So Spring carries on growing and I ramble on, a bit more mindful.

This week we left the countryside for our Wednesday homeschooling day and went to the museum in Bristol.We wanted to see an exhibition of Wildlife Photographer of the Year that was touring and also check out the Egyptology exhibition. Daisy's school topic this half term is Africa, starting with Ancient Egypt.
The  wildlife photographs were stunning.You can see them here. Spent time looking at these incredible creatures we have on our planet.

The Egyptology exhibition was pretty small but I could have spent a long time in there. I liked it being quiet and dark and none else around so that you could really look at the objects. Daisy was a bit besotted with pressing the computer screen buttons all about the objects, (which as usual say "touch screen here", and then do nothing) rather than the 3,000 year old objects themselves but she is 8, in an age where computers are kings. That's the crazy thing about time, the older you get, the more the past seems interesting and just soooo old! These were my favourite things. I would dearly love to know what this writing says.



I love this foot piece. It was used in conjunctions with masks like on the right before whole coffins become the norm.It looks to me like the colours of a Native American moccasin but also hysterically like the single slippers you can buy from "Innovations" or other such catalogues, for the elderly to keep their feet warm while they are watching TV. I am such an academic I know.

  These are amulets that were often worn like crosses or given as gifts for protection, hope or rebirth.There were so many tiny carvings of amulets, a lot of people holding their faith with them.

"The Egyptians believed that Scarabs were associated with the Egyptian god, Khepri. It was Khepri that pushed the sun across the sky, just like a Scarab beetle would roll a ball of dung. The scarab beetle became an ancient Egyptian symbol for rebirth, the ability to be reborn. Each day the sun disappeared, always to rise again and be reborn the following day.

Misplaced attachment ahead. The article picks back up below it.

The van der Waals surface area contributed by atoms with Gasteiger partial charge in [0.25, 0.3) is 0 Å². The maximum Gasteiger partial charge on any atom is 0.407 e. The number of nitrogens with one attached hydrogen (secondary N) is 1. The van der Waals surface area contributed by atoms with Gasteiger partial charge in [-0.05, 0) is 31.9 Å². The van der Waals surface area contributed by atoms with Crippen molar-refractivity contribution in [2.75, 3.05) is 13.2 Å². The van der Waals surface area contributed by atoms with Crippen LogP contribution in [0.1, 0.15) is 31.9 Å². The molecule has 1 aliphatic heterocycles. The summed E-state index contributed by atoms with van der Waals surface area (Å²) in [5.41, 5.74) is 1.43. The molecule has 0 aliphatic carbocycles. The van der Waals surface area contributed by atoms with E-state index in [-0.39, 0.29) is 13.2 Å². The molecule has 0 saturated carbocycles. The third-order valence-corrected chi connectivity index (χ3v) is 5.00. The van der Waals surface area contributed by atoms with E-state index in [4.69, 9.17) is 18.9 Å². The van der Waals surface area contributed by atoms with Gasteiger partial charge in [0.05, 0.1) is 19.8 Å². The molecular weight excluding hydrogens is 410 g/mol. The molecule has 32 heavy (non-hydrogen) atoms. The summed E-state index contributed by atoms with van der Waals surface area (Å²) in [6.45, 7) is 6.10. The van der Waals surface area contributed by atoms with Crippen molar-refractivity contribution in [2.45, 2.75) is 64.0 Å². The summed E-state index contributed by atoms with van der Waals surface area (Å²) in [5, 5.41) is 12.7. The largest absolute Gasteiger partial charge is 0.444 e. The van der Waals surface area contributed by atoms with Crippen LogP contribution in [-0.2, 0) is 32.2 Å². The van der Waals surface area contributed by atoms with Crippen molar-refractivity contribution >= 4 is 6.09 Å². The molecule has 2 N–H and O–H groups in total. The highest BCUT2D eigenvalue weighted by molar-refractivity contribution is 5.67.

The scarab beetle was also a symbol of rebirth after death. When the Egyptians mummified a body they would remove the heart and put a a stone carved like the beetle in its place."

Hoodies are clearly not a modern invention. As I tend to live in my comfy hoody it felt a bit weird standing staring at a three thousand year old version.

A child's cradle for a doll and a ball made out of linen and some kind of rope. Egyptian dolls also used to have jointed limbs so they could be moved. These objects made me picture real people in a way that the dramatic ornate coffins don't. According to my minimal reading, ancient Egyptian people at this time had very little freedom in their art, subjects were strictly confined to the gods, the kings, the nile etc. Maybe this formalised art, beautiful though it is, means that you don't see the individual people so much as in their everyday objects.

Being a bit Daisy biased I couldn't resist taking photos of these tiles.

Anyway that was a quick fire tour of Bristol museum Egyptology department and you didn't even need to leave your chair. I love the fact that this museum is still free and that slightly tired mums were wandering around with their pre-schoolers looking at animals, dinosaur bones, ancient art and the toddlers were absorbing it all. Daisy spent about three hours exploring,wearing her spotted fluffy ear muffs throughout, looking at crazy stuff and saying,"Awesome".

One last thing to show you was this mural on an old police station wall in Bristol. On a grimy backstreet where betting shops were breeding and chewing gum was clearly finished with. A  streetwise ray of hope.